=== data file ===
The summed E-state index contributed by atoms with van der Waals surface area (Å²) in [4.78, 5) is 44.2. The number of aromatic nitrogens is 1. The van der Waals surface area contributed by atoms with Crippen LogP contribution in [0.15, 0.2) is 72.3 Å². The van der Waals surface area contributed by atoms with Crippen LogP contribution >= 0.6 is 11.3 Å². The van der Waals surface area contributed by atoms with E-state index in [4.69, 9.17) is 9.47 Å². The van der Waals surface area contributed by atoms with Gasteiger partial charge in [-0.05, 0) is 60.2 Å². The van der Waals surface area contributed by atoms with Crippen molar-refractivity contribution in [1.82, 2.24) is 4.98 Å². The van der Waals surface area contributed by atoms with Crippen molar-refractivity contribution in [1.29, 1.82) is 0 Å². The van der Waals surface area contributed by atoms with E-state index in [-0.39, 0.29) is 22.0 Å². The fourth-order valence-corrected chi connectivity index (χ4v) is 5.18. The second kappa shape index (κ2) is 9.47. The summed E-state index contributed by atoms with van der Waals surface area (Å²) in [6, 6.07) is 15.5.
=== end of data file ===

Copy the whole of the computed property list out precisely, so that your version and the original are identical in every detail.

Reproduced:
The summed E-state index contributed by atoms with van der Waals surface area (Å²) in [4.78, 5) is 44.2. The number of aromatic nitrogens is 1. The van der Waals surface area contributed by atoms with Crippen LogP contribution in [0.15, 0.2) is 72.3 Å². The van der Waals surface area contributed by atoms with Crippen LogP contribution >= 0.6 is 11.3 Å². The van der Waals surface area contributed by atoms with E-state index in [4.69, 9.17) is 9.47 Å². The van der Waals surface area contributed by atoms with Gasteiger partial charge in [-0.05, 0) is 60.2 Å². The van der Waals surface area contributed by atoms with Crippen molar-refractivity contribution in [1.82, 2.24) is 4.98 Å². The van der Waals surface area contributed by atoms with Crippen molar-refractivity contribution in [1.29, 1.82) is 0 Å². The van der Waals surface area contributed by atoms with E-state index in [-0.39, 0.29) is 22.0 Å². The fourth-order valence-corrected chi connectivity index (χ4v) is 5.18. The second kappa shape index (κ2) is 9.47. The summed E-state index contributed by atoms with van der Waals surface area (Å²) in [6, 6.07) is 15.5.